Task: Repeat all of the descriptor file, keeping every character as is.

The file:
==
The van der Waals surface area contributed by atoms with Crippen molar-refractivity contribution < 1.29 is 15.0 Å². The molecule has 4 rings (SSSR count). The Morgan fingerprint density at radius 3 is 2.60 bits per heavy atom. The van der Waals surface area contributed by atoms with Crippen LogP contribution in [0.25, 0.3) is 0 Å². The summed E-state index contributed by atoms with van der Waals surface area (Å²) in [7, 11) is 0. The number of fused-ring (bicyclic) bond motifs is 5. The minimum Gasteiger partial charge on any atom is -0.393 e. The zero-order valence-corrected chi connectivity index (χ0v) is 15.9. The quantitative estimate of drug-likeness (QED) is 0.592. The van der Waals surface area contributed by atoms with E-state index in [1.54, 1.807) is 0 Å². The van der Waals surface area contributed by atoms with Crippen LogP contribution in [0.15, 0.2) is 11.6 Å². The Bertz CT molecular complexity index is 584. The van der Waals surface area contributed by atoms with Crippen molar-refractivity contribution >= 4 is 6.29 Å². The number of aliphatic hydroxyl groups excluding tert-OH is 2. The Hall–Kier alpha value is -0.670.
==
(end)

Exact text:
The van der Waals surface area contributed by atoms with Crippen molar-refractivity contribution < 1.29 is 15.0 Å². The molecule has 4 rings (SSSR count). The Morgan fingerprint density at radius 3 is 2.60 bits per heavy atom. The van der Waals surface area contributed by atoms with Crippen LogP contribution in [0.25, 0.3) is 0 Å². The summed E-state index contributed by atoms with van der Waals surface area (Å²) in [7, 11) is 0. The number of fused-ring (bicyclic) bond motifs is 5. The minimum Gasteiger partial charge on any atom is -0.393 e. The zero-order valence-corrected chi connectivity index (χ0v) is 15.9. The quantitative estimate of drug-likeness (QED) is 0.592. The van der Waals surface area contributed by atoms with E-state index in [1.54, 1.807) is 0 Å². The van der Waals surface area contributed by atoms with Crippen LogP contribution in [0.15, 0.2) is 11.6 Å². The Bertz CT molecular complexity index is 584. The van der Waals surface area contributed by atoms with Crippen molar-refractivity contribution >= 4 is 6.29 Å². The number of aliphatic hydroxyl groups excluding tert-OH is 2. The Hall–Kier alpha value is -0.670.